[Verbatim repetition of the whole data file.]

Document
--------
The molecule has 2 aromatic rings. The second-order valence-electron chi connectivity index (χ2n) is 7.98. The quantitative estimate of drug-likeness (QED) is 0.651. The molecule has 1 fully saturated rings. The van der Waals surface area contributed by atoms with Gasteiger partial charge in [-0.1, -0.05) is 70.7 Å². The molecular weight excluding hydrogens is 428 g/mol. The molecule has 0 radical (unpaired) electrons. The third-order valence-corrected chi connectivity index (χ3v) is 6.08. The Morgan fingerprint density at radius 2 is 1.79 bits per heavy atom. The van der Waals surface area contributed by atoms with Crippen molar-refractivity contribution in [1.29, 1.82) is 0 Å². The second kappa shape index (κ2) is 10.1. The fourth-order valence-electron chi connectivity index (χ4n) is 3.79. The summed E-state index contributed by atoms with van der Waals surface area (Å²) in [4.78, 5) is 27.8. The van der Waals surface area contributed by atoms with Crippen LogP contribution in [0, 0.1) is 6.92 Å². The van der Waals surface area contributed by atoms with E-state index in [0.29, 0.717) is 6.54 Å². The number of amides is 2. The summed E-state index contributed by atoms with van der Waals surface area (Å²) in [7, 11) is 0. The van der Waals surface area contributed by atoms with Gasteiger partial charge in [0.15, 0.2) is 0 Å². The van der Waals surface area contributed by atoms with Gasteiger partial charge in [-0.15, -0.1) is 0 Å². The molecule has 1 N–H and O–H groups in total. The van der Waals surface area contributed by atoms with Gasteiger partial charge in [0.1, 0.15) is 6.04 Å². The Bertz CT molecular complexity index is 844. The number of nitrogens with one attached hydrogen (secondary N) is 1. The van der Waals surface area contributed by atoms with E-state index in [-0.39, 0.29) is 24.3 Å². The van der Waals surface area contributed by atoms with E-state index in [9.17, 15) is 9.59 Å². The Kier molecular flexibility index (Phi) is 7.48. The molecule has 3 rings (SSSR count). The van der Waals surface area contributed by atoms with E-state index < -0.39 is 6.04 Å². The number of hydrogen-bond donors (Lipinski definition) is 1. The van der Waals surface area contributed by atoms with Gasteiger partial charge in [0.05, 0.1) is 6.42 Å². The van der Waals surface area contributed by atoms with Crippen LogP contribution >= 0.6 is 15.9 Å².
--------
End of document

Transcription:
The molecule has 2 aromatic rings. The second-order valence-electron chi connectivity index (χ2n) is 7.98. The quantitative estimate of drug-likeness (QED) is 0.651. The molecule has 1 fully saturated rings. The van der Waals surface area contributed by atoms with Gasteiger partial charge in [-0.1, -0.05) is 70.7 Å². The molecular weight excluding hydrogens is 428 g/mol. The molecule has 0 radical (unpaired) electrons. The third-order valence-corrected chi connectivity index (χ3v) is 6.08. The Morgan fingerprint density at radius 2 is 1.79 bits per heavy atom. The van der Waals surface area contributed by atoms with Crippen molar-refractivity contribution in [1.29, 1.82) is 0 Å². The second kappa shape index (κ2) is 10.1. The fourth-order valence-electron chi connectivity index (χ4n) is 3.79. The summed E-state index contributed by atoms with van der Waals surface area (Å²) in [4.78, 5) is 27.8. The van der Waals surface area contributed by atoms with Crippen LogP contribution in [0, 0.1) is 6.92 Å². The van der Waals surface area contributed by atoms with E-state index in [0.29, 0.717) is 6.54 Å². The number of amides is 2. The summed E-state index contributed by atoms with van der Waals surface area (Å²) in [7, 11) is 0. The van der Waals surface area contributed by atoms with Gasteiger partial charge in [0.15, 0.2) is 0 Å². The van der Waals surface area contributed by atoms with Gasteiger partial charge in [-0.15, -0.1) is 0 Å². The molecule has 1 N–H and O–H groups in total. The van der Waals surface area contributed by atoms with Gasteiger partial charge in [0.1, 0.15) is 6.04 Å². The Bertz CT molecular complexity index is 844. The number of nitrogens with one attached hydrogen (secondary N) is 1. The van der Waals surface area contributed by atoms with E-state index in [-0.39, 0.29) is 24.3 Å². The van der Waals surface area contributed by atoms with E-state index in [9.17, 15) is 9.59 Å². The Kier molecular flexibility index (Phi) is 7.48. The molecule has 3 rings (SSSR count). The van der Waals surface area contributed by atoms with E-state index < -0.39 is 6.04 Å². The number of hydrogen-bond donors (Lipinski definition) is 1. The van der Waals surface area contributed by atoms with Gasteiger partial charge in [0.05, 0.1) is 6.42 Å². The van der Waals surface area contributed by atoms with Crippen LogP contribution >= 0.6 is 15.9 Å².